Halfway through Donald Fairbairn's Grace and Christology in the Early Church [Oxford Early Christian Studies, 2003]. The topics are closely related. It is also a superb follow-up to Gavrilyuk's The Suffering of the Impassible God – The Dialectics of Patristic Thought [Oxford Early Christian Studies, 2004]

After that it'll be Daniel A. Keating's The Appropriation of Divine Life in Cyril of Alexandria [Oxford Theological Monographs, 2004], unless Bartos' Deification in Eastern Orthodox Theology [paternoster theological Monographs, 2007] arrives first.

Deadwood, seasons 1, 2 & 3, are slowly being viewed, as relief if nothing else. Must pick up Rome sometime on disc.

Gary
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Post by Gary » Mon Jul 16, 2007 1:29 am

Does God Play Dice? The Mathematics of Chaos
Ian Stewart

Image

Brendan

Post by Brendan » Mon Jul 16, 2007 1:45 am

Chaos is a bit old-hat these days, I would have thought, but Dice is an old classic on the topic. I always found Stewart's works on symmetry more interesting.

Just received Hofstadter's latest: I am a Strange Loop (comments not required!)

Gary
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Post by Gary » Mon Jul 16, 2007 1:56 am

Brendan wrote:Chaos is a bit old-hat these days, I would have thought...
Yes, but I read slow. :)
I bought the book fourteen years ago.
Brendan wrote: I always found Stewart's works on symmetry more interesting.
Which book is that?

Since we're on the subject, are you familiar with Martin Gardner's The New Ambidextrous Universe (another relatively old book)? If so, what did you think about that?

Wallingford
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Post by Wallingford » Mon Jul 16, 2007 2:35 pm

Am currently borrowing from the library this DVD of great Russian animation, always welcome on a summer evening:
http://www.amazon.com/Masters-Russian-A ... 169&sr=1-1

In this day & age of CGI (as well as--ecch--Japanese Anime), it's great to see some older films using the "dated" hand-drawn & stop-motion techniques. I may just buy my own copy of this one.
If I could tell my mom and dad
That the things we never had
Never mattered we were always ok
Getting ready for Christmas day
--Paul Simon

BWV 1080
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Post by BWV 1080 » Mon Jul 16, 2007 2:50 pm

BC wrote:I've just finished reading Cormac McCarthy's "The Road", a book I believe will come to be seen as the most extravagantly overpraised work of fiction in recent years.
Have you read anything else of McCarthy? I liked the book, would compare it to his early Outer Dark - an enjoyable sort of naturalistic horror, but not on the level of Blood Meridian or the Border Trilogy


Currently reading Salman Rushdie's Haroun and the Sea of Stories to my 7 year old daughter.

slofstra
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Post by slofstra » Mon Jul 16, 2007 3:19 pm

I'm working through:

Return of the Native by Thomas Hardy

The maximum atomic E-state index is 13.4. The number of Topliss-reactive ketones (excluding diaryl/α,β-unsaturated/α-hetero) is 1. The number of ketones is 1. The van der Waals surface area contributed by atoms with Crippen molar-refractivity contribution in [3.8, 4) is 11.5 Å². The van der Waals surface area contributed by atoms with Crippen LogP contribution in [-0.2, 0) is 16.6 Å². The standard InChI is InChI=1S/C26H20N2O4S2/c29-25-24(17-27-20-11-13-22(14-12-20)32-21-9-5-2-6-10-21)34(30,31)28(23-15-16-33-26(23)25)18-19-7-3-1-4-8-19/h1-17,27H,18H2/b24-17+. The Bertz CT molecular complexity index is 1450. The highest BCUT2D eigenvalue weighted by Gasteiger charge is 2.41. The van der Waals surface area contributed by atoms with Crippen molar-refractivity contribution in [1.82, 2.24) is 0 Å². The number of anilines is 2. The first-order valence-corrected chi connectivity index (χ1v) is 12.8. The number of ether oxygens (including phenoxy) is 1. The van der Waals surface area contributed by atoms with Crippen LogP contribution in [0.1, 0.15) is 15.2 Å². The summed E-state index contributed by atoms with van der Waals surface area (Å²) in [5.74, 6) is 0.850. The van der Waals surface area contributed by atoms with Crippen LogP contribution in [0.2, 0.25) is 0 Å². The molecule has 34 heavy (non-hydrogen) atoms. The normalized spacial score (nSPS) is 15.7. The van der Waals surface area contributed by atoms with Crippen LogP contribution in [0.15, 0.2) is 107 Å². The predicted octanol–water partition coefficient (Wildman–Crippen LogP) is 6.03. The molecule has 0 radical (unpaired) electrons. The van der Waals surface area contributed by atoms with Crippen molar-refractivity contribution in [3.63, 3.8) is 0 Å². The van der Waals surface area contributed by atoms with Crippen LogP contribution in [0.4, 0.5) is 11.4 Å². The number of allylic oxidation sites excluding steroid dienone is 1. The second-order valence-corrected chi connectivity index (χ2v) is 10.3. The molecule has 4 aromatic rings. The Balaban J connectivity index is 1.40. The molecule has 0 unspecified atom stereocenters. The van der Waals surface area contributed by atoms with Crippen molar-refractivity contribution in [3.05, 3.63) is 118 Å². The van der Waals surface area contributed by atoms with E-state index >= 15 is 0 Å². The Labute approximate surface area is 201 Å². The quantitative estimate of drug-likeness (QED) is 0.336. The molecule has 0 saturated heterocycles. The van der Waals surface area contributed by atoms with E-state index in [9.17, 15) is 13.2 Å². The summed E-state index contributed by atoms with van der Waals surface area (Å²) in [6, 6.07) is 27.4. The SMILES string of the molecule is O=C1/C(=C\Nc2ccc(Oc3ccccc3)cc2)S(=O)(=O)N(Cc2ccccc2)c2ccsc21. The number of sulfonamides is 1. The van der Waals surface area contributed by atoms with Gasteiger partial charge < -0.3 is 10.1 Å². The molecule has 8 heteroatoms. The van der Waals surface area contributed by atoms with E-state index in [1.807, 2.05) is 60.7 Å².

To the Lighthouse by Virginia Woolf

Joseph and his Brothers by Thomas Mann (I might not make it).

karlhenning
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Post by karlhenning » Mon Jul 16, 2007 3:25 pm

BWV 1080 wrote:Currently reading Salman Rushdie's Haroun and the Sea of Stories to my 7 year old daughter.
How do you both like it, Steve?
Karl Henning, PhD
Composer & Clarinetist
Boston, Massachusetts
http://members.tripod.com/~Karl_P_Henning/
http://henningmusick.blogspot.com/
Published by Lux Nova Press
http://www.luxnova.com/

BWV 1080
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Post by BWV 1080 » Mon Jul 16, 2007 3:31 pm

karlhenning wrote:
BWV 1080 wrote:Currently reading Salman Rushdie's Haroun and the Sea of Stories to my 7 year old daughter.
How do you both like it, Steve?
Its a great book. I read it myself about 5 years ago and thought then I would read it to my kids when they were old enough. Have you read it, or just seen it through the Wuorinen opera?

karlhenning
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Post by karlhenning » Mon Jul 16, 2007 3:34 pm

BWV 1080 wrote:
karlhenning wrote:
BWV 1080 wrote:Currently reading Salman Rushdie's Haroun and the Sea of Stories to my 7 year old daughter.
How do you both like it, Steve?
Its a great book. I read it myself about 5 years ago and thought then I would read it to my kids when they were old enough. Have you read it, or just seen it through the Wuorinen opera?
An indirect version of the latter, via the Haroun Song Book.
Karl Henning, PhD
Composer & Clarinetist
Boston, Massachusetts
http://members.tripod.com/~Karl_P_Henning/
http://henningmusick.blogspot.com/
Published by Lux Nova Press
http://www.luxnova.com/

Brendan

Post by Brendan » Mon Jul 16, 2007 4:54 pm

Gary wrote:
Brendan wrote: I always found Stewart's works on symmetry more interesting.
Which book is that?

Since we're on the subject, are you familiar with Martin Gardner's The New Ambidextrous Universe (another relatively old book)? If so, what did you think about that?
I've loved Gardiner's works for many years now, but have to admit I don't have that book. Stewart's Fearful Symmetry: Is God a Geometer? and his latest Why Beauty is Truth: A History of Symmetry are the one's I had in mind. I just thought a few others covered Chaos Theory as well or better.